1-There is high level of happiness and love of the job; it will increase the job performance.
2-There is moderate level of stress; it will decrease the job performance.
3-There is high level of flexibility at work; it will increase the job performance.
Now that you’ve come up with your theory and hypotheses, it’s time to test them to see if they are supported with data. First you must come up with ways of measuring the concepts contained in your hypotheses. OB research typically involves several kinds of measures, including self-report scales (where a “scale” is a collection of multiple survey items), behavioral observation, and organizational records (e.g., performance appraisal forms, time card data, absenteeism rates, productivity indices). For the sake of simplicity, your project will use only self-report scales. You will create or adopt two scales of no more than 10 items each. One scale will measure your independent variable and the other scale will measure your dependent variable. (There are a number of resources listed at the end of this handout to help you create these scales).
You will then administer your survey to 30 people who are as different from one another as possible. You will enter the data in an Excel spreadsheet and compute some basic statistics:
- Reliability of each scale
- Mean and standard deviation of each scale
- Correlation coefficient between your independent and dependent variable and statistical significance (i.e., p value).
If you have trouble computing these statistics, I expect you to consult one of the resources listed at the end of this handout. Your instructor will not compute these statistics for you.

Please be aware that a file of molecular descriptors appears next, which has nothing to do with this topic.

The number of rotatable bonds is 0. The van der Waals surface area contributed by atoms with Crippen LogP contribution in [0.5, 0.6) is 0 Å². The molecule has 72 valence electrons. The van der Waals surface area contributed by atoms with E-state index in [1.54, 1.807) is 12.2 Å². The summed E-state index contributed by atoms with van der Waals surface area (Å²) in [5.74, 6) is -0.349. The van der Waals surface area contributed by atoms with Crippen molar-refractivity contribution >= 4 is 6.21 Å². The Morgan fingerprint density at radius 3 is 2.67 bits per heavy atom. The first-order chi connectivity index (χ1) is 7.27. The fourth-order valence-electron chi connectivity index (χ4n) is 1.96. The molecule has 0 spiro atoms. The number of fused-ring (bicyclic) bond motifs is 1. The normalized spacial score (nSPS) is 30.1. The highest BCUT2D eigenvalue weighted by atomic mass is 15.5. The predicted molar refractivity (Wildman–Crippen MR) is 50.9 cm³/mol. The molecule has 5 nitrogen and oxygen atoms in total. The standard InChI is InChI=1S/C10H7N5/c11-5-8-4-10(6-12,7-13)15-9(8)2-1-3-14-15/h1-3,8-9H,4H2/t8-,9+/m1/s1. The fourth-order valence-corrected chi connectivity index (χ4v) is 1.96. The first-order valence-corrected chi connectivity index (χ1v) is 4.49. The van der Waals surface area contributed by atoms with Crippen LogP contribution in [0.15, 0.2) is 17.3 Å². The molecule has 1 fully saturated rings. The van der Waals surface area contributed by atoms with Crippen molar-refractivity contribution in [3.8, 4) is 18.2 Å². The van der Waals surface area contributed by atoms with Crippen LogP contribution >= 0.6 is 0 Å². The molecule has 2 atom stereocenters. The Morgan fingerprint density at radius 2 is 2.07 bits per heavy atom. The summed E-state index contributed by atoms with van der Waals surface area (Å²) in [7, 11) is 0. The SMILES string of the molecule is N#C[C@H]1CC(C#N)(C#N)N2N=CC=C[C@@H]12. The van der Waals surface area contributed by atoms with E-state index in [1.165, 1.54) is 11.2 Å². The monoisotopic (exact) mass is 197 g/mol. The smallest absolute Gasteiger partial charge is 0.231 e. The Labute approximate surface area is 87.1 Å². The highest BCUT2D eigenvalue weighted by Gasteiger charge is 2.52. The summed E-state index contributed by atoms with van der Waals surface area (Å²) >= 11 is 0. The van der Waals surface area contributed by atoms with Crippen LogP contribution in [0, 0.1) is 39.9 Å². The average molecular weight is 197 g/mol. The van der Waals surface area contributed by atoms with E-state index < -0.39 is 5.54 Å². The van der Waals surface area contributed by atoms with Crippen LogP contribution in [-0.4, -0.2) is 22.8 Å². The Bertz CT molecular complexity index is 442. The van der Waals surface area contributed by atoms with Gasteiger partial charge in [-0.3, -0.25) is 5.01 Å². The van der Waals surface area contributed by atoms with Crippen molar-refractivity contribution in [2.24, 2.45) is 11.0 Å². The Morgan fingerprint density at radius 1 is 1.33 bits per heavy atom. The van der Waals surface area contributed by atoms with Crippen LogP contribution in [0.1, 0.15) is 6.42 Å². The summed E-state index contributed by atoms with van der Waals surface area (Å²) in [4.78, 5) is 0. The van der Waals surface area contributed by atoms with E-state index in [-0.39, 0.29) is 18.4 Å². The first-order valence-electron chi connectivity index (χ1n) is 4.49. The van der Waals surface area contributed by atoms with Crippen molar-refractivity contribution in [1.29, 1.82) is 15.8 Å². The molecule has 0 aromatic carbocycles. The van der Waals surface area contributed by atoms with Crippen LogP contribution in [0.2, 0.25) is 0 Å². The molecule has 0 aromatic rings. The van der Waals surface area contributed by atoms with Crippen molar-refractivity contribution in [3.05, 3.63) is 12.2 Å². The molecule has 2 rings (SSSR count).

Your theory receives some verification if the correlations in your data support your hypotheses. If they do not, then your theory needs to be amended. Note that the support (or lack of support) of your predictions has no bearing on your grade. Research projects rarely turn out exactly the way we want.
Your assignment should give the following details. All answers must be posted in the discussion board (no attachments will be graded).
- The survey items used to measure your independent variable and dependent variables.
- Demographics of your survey respondents (e.g., percentage of males/females, average age, average years of work experience, etc.).
- Mean and standard deviation of your survey responses.
- Reliability of each scale (i.e., Cronbach’s alpha).
- Correlation coefficient between your independent and dependent variable and statistical significance of this correlation.
- A paragraph describing the interpretation of the results including whether the correlations support or refute your hypotheses. Also, some conceptual explanation of whether the results make sense.
- A list of 5 very specific prescriptions for managers, based on your results.